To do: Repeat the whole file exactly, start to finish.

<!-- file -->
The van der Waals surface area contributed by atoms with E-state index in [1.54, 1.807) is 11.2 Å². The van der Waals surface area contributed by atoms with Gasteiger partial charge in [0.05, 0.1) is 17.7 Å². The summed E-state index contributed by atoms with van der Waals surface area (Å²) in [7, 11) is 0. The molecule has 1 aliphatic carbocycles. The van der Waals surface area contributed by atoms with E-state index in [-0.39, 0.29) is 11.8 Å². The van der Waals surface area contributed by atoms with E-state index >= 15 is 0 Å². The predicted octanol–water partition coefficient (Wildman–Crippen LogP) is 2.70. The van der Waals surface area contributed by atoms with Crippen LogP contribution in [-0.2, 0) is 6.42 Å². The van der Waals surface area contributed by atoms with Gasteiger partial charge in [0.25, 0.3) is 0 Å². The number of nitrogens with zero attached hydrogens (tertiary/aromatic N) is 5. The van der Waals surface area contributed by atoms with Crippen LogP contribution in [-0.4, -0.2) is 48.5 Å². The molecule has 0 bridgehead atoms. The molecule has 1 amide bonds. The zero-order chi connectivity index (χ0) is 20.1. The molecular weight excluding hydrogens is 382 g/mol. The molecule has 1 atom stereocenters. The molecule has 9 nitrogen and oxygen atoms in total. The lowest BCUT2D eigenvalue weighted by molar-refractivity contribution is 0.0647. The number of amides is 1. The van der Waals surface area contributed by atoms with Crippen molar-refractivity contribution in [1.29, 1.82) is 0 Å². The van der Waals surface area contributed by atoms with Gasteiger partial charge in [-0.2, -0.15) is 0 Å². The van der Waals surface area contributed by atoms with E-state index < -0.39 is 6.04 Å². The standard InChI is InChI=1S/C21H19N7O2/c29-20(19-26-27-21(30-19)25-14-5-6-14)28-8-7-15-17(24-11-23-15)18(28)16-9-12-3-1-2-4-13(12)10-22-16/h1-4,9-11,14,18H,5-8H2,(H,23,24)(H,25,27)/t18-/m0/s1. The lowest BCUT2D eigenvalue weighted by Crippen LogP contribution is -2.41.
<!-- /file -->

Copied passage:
The van der Waals surface area contributed by atoms with E-state index in [1.54, 1.807) is 11.2 Å². The van der Waals surface area contributed by atoms with Gasteiger partial charge in [0.05, 0.1) is 17.7 Å². The summed E-state index contributed by atoms with van der Waals surface area (Å²) in [7, 11) is 0. The molecule has 1 aliphatic carbocycles. The van der Waals surface area contributed by atoms with E-state index in [-0.39, 0.29) is 11.8 Å². The van der Waals surface area contributed by atoms with E-state index >= 15 is 0 Å². The predicted octanol–water partition coefficient (Wildman–Crippen LogP) is 2.70. The van der Waals surface area contributed by atoms with Crippen LogP contribution in [-0.2, 0) is 6.42 Å². The van der Waals surface area contributed by atoms with Gasteiger partial charge in [0.25, 0.3) is 0 Å². The number of nitrogens with zero attached hydrogens (tertiary/aromatic N) is 5. The van der Waals surface area contributed by atoms with Crippen LogP contribution in [-0.4, -0.2) is 48.5 Å². The molecule has 0 bridgehead atoms. The molecule has 1 amide bonds. The zero-order chi connectivity index (χ0) is 20.1. The molecular weight excluding hydrogens is 382 g/mol. The molecule has 1 atom stereocenters. The molecule has 9 nitrogen and oxygen atoms in total. The lowest BCUT2D eigenvalue weighted by molar-refractivity contribution is 0.0647. The number of amides is 1. The van der Waals surface area contributed by atoms with Crippen molar-refractivity contribution in [1.29, 1.82) is 0 Å². The van der Waals surface area contributed by atoms with Gasteiger partial charge in [-0.2, -0.15) is 0 Å². The van der Waals surface area contributed by atoms with E-state index < -0.39 is 6.04 Å². The standard InChI is InChI=1S/C21H19N7O2/c29-20(19-26-27-21(30-19)25-14-5-6-14)28-8-7-15-17(24-11-23-15)18(28)16-9-12-3-1-2-4-13(12)10-22-16/h1-4,9-11,14,18H,5-8H2,(H,23,24)(H,25,27)/t18-/m0/s1. The lowest BCUT2D eigenvalue weighted by Crippen LogP contribution is -2.41.